Meeting the Needs of Children Where They Live

Meeting the Needs of Children Where They Live

Christine Anderson, MA/CAGS ‘15 (left) and Danielle Vasserman, Clinical PsyD Student (right).

Preparing Students for a Changing Landscape

To prepare students to work with children in team-based models at schools and healthcare settings, the College is launching several new programs.

We want to think about how everyone who touches a child’s world can promote health and wellness. —Nadja Reilly, PhD

As one of 30 sites in the country—and the only one in Massachusetts—to receive a $1.1-million grant from the Federal Health Resource and Services Administration, William James recently began an internship program to integrate behavioral healthcare with medical healthcare.

Placing students like Vasserman in underserved communities for hands-on experience, the grant will ultimately fund 31 internships.

Ecker points out that, while not new, the Clinical Psychology PsyD Program also offers a Health Psychology Concentration that trains people to work with medical providers, and the program is planning to integrate primary care skills into all clinical courses.

As part of the School Psychology Department, the Freedman Center for Child and Family Development at William James College is starting a Graduate Certificate in School Climate and Social Emotional Learning in September of 2017.

Reilly explains, “The goal is to train teams of administrators, teachers, and mental health care providers from different school districts to infuse social and emotional learning into every aspect of education. We want to think about how everyone who touches a child’s world can promote health and wellness rather than waiting for a crisis to find services. Trained teams can share that learning with others in the district to make a bigger systemic impact.”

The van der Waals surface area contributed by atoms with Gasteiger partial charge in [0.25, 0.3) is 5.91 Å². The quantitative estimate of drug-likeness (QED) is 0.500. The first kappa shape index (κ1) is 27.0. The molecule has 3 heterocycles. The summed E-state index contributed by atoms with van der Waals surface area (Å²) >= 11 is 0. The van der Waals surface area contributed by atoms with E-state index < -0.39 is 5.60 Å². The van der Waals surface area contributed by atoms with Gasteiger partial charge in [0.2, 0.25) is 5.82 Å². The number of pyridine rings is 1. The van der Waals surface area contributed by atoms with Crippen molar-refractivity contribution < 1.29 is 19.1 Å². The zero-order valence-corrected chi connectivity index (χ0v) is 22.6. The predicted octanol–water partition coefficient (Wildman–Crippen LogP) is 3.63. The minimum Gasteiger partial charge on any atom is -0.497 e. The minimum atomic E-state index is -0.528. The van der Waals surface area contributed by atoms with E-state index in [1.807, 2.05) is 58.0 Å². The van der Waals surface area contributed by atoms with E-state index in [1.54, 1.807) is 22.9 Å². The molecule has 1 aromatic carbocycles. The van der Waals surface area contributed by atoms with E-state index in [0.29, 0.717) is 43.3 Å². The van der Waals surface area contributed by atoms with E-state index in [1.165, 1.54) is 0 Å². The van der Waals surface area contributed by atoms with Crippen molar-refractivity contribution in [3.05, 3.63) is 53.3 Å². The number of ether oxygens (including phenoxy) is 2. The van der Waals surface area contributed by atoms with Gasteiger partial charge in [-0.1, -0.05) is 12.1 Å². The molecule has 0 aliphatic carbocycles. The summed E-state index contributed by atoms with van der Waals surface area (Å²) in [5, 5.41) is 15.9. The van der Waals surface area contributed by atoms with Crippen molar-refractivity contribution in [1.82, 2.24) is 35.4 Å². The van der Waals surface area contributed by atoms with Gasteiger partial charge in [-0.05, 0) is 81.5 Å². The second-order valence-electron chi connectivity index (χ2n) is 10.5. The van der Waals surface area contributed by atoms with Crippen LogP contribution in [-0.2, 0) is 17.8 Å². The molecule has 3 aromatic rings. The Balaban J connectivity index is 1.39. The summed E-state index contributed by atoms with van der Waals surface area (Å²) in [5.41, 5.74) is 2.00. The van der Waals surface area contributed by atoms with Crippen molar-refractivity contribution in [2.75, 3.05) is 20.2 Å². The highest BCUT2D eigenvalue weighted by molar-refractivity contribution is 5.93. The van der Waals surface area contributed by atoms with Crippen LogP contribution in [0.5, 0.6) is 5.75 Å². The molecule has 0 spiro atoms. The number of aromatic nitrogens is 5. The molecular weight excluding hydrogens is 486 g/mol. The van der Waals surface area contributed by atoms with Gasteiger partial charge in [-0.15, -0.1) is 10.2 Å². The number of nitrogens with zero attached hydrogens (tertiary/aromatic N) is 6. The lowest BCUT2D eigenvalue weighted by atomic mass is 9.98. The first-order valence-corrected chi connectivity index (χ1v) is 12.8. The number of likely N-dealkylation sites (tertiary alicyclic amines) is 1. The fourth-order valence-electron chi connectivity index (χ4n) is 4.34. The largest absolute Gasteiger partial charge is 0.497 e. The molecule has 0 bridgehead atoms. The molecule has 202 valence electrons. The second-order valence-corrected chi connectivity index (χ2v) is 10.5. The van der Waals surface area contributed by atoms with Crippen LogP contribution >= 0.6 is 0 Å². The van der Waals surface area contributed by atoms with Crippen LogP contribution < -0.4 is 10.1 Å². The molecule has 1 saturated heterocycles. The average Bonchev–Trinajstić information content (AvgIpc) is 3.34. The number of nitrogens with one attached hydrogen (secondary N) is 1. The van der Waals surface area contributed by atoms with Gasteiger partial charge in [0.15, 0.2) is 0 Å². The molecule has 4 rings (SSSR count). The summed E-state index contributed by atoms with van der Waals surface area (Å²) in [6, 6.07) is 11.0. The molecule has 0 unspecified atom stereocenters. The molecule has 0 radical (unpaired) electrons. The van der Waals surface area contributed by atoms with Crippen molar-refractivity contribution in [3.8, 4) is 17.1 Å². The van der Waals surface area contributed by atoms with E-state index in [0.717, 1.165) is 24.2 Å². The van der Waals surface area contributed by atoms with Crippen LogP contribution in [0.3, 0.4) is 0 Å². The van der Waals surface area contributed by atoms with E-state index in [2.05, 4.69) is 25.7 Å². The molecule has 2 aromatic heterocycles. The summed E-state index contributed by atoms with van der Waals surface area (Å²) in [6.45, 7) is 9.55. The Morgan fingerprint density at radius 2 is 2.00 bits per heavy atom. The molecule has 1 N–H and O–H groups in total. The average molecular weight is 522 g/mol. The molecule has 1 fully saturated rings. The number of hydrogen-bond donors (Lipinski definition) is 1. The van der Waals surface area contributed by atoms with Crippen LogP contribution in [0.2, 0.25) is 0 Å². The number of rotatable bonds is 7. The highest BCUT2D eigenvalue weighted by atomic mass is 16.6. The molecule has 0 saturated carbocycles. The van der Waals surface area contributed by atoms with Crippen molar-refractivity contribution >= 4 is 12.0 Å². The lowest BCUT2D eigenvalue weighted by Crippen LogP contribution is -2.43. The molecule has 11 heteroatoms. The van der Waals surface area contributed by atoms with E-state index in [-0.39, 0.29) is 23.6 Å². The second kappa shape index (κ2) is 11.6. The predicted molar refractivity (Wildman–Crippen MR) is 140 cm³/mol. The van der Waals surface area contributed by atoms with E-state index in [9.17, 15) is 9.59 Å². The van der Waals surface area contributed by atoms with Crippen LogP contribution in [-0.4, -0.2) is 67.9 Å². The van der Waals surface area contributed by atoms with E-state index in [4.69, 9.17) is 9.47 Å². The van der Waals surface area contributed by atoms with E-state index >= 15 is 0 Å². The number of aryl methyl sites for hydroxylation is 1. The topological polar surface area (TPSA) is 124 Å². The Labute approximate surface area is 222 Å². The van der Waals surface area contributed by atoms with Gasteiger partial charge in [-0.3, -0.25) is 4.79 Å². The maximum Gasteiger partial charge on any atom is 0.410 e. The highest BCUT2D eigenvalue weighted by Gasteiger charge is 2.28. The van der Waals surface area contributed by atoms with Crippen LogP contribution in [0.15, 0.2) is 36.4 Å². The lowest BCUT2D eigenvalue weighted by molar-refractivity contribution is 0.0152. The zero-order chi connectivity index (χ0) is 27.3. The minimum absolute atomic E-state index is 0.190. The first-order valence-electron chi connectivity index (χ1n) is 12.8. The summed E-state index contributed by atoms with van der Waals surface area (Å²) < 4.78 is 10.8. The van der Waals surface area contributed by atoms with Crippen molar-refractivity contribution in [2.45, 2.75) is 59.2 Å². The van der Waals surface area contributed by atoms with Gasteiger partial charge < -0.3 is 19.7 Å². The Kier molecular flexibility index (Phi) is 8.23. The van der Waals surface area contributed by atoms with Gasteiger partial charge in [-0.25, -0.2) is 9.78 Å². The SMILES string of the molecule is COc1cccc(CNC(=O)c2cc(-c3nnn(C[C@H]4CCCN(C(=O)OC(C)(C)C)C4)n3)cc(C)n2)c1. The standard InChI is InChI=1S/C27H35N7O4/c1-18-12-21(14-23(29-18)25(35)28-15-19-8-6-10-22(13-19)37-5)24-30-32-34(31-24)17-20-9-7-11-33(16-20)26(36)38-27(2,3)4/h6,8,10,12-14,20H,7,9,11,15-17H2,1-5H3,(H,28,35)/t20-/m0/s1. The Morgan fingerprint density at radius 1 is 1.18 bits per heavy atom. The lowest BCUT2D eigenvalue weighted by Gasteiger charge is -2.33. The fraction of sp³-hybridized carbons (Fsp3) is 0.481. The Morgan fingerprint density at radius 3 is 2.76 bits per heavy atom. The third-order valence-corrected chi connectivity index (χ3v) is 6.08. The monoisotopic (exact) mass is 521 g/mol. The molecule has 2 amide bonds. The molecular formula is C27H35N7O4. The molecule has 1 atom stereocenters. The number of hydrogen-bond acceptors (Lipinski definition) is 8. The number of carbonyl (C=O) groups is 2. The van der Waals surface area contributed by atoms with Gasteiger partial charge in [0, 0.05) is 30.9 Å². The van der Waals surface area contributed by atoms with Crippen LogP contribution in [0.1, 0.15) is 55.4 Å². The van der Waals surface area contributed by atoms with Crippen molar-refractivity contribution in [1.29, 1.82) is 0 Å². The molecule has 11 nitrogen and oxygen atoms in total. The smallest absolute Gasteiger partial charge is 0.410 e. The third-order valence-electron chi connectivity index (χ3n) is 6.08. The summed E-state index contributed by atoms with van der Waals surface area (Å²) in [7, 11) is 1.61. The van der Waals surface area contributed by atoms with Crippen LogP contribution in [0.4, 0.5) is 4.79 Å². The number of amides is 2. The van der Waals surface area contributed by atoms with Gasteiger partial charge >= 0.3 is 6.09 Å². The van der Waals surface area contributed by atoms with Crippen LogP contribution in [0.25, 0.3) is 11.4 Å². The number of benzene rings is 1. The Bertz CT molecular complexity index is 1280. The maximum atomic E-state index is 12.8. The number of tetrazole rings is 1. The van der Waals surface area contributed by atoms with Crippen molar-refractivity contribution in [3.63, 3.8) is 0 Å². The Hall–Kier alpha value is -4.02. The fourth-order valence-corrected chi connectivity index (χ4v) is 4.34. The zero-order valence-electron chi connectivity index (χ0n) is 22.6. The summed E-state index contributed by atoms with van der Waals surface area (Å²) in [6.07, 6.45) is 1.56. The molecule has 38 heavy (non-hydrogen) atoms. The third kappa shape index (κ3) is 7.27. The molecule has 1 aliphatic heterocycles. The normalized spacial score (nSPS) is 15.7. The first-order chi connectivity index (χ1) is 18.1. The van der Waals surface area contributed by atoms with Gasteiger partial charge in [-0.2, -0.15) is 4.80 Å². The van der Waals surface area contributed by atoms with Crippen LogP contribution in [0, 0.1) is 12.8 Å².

Another new program at the Freedman Center is the Certificate in Pediatric and Behavioral Health Integration, which will launch next January. “We want to train pediatric medical providers and mental health practitioners interested in creating integrated models of care,” says Reilly.

School Psychology Department Chair Arlene Silva, PhD, notes there is a new program offered in her department: the MA in Applied Behavior Analysis. This program, which can be completed in a year while working full-time, combines instruction in behaviorism and learning theory with real-life application to prepare students to become Board Certified Behavior Analysts, many of whom will work in school settings.

The Children and Families of Adversity and Resilience (CFAR) concentration is also now available to students in the School Psychology MA/CAGS and PsyD programs. For school psychology students, an important component of the CFAR program will include working in settings where they are dealing with more complicated family needs and/or challenging environmental conditions, such as substance abuse, severe disabilities, and poor access to services.

“Well-trained school psychologists can be resources for families and schools. Our school psychology trainees understand school culture and how schools work. We work at various levels to maximize our impact,” Silva says.

Ecker adds, “We know that care works best when professionals work together and mental health providers are embedded in teams at schools and primary care settings. We seek to increase access of care for children through all of these programs.”

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